Correction:

An earlier version of this story incorrectly reported that the leader of Peru, President Ollanta Humala, attended an emergency meeting in Bolivia. He did not attend, and the story has been corrected.

Venezuela says it will shelter Snowden

CARACAS, Venezuela — President Nicolás Maduro said Friday that his country is offering sanctuary to Edward Snowden, the young American intelligence contractor whose flight after disclosing a secret U.S. surveillance program triggered a worldwide manhunt by the Obama administration.

“I announce to the friendly governments of the world that we have decided to use international humanitarian rights to protect Snowden from the persecution that the world’s most powerful empire has unleashed against a young person who has told the truth,” Maduro said in a speech in Caracas.

Speaking at a military parade to commemorate Venezuela’s 202nd anniversary of independence, Maduro said he was offering asylum so that the National Security Agency leaker could live “in the fatherland of Bolivar and Chávez free of imperial North American persecution.” The president was referring to the 19th-century Latin American independence hero, Simon Bolivar, and Maduro’s predecessor, Hugo Chávez, who ruled for 14 years until he died of cancer in March.

Maduro did not say how Snowden — marooned in the vast transit zone of Moscow’s Sheremetyevo Airport since landing there from Hong Kong on June 23 — would get to Caracas. But Venezuela has close diplomatic ties to Russia’s president, Vladimir Putin, and his government has often shown that it will go to extraordinary lengths to counter U.S. influence.

There has been no official reaction in Moscow at all. Saturday’s 2:05 p.m. Aeroflot flight for Havana has departed, apparently without Snowden aboard.

A member of the parliament’s foreign affairs committee, Alexander Babakov, told an agency called the Russian News Service, “Given that Snowden’s U.S. passport was revoked and that he has no particular alternative, the proposal [from Maduro], especially from the mouth of the head of state, is sure to be accepted.”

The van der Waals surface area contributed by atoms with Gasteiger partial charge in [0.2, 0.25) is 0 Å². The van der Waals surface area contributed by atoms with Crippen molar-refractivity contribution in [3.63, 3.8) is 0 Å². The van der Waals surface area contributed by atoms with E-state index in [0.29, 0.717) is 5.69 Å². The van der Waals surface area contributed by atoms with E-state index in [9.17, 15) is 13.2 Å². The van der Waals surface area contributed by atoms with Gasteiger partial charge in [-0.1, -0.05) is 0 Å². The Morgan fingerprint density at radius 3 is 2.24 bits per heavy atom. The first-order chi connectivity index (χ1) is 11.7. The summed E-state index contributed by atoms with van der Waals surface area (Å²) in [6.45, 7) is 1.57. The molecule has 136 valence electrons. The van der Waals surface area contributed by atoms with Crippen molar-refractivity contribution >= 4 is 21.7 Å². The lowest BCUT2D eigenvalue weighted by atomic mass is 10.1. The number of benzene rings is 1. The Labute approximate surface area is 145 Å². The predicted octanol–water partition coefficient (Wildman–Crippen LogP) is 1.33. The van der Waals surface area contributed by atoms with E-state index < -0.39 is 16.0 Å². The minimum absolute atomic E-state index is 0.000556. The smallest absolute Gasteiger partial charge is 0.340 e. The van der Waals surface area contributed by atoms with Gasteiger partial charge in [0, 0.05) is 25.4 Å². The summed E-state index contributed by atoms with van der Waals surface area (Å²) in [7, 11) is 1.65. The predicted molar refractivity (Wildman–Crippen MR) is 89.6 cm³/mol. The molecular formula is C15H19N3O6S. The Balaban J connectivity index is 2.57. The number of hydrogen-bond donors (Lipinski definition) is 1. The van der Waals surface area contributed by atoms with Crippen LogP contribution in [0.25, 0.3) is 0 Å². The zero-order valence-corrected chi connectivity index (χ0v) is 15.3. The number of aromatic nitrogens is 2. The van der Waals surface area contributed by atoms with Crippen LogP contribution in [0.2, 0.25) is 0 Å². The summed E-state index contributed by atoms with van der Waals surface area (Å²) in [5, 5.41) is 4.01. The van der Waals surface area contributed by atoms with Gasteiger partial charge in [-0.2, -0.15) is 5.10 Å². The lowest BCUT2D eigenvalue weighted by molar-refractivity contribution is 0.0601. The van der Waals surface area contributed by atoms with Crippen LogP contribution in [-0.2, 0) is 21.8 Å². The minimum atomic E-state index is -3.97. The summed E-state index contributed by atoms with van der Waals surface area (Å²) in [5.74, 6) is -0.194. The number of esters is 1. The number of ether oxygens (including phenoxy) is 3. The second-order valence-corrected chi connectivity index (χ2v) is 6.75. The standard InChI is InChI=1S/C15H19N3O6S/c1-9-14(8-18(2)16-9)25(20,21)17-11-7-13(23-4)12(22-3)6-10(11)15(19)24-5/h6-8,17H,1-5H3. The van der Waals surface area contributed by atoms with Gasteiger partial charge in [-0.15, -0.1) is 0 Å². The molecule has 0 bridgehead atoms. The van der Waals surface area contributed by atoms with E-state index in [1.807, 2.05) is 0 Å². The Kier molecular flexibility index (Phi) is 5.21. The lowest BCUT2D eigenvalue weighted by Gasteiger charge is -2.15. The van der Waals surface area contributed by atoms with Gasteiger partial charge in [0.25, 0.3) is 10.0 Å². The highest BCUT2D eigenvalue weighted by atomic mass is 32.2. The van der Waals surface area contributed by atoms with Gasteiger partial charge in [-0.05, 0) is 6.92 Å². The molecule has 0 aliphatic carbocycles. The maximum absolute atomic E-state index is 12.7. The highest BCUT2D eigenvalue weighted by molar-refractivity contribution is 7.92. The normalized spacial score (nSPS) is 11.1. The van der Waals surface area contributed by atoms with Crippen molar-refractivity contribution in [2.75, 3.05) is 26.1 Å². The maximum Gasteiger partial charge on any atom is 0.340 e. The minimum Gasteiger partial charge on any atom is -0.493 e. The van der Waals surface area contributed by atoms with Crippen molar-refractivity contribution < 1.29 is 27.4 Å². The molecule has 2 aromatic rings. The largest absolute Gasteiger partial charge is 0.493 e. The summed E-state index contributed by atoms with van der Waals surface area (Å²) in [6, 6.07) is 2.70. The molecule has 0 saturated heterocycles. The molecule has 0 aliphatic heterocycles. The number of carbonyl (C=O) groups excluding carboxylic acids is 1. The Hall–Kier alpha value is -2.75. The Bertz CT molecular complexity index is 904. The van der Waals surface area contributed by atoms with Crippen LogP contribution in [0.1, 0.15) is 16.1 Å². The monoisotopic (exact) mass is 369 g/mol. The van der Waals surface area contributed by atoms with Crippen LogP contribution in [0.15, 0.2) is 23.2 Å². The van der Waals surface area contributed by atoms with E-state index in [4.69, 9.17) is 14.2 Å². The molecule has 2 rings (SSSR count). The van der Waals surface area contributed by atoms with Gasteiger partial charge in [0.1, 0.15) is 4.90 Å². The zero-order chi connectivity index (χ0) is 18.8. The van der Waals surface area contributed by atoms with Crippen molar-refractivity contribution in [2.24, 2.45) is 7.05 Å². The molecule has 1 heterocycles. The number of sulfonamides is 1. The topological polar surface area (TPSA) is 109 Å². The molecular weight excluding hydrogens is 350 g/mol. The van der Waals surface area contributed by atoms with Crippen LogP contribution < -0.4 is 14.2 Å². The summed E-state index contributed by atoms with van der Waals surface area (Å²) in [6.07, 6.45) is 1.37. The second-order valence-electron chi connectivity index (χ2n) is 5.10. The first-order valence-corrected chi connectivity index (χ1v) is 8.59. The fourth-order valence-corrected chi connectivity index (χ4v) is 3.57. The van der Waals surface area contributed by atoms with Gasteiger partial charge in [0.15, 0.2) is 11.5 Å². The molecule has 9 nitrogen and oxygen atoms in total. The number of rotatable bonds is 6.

And Alexei Pushkov, head of the foreign affairs committee of Russia’s lower house of parliament, said in a tweet Saturday, “Sanctuary for Snowden in Venezuela would be the best decision. “ Caracas, he wrote, is already in an acute conflict with the United States. “It can’t get worse.” About Snowden, Pushkov wrote, “He can’t live at Sheremetyevo.”

There is precedent for Russia granting Snowden status as a “stateless person,” and if that happens he should have no difficulty crossing the border, a lieutenant colonel in the FSB reserve, Anatoly Yermolin, told the Ekho Moskvy radio station. Yermolin, according to the report, served in an elite espionage unit of the agency known as the “Vympel” group.

Venezuela is the first country to offer sanctuary to Snowden. The 30-year-old computer whiz has reportedly requested asylum from more than 20 countries — among them Ecuador and Bolivia, allies of Venezuela’s — since he arrived in Moscow.

And Maduro’s offer came just hours after WikiLeaks, the anti-secrecy organization that is helping Snowden, said the fugitive had applied to six more countries to escape American justice. WikiLeaks would not identify the countries “due to attempted U.S. interference,” the group said in a Twitter message.

A 50-year-old former union activist with close ties to Cuba, Maduro has been fervently trying to burnish his anti-imperialist credentials since winning a disputed election April 14 to succeed Chávez. He has talked about elaborate plans he says were hatched in the United States to poison him and destabilize his government and has accused the United States of infecting Chávez with cancer.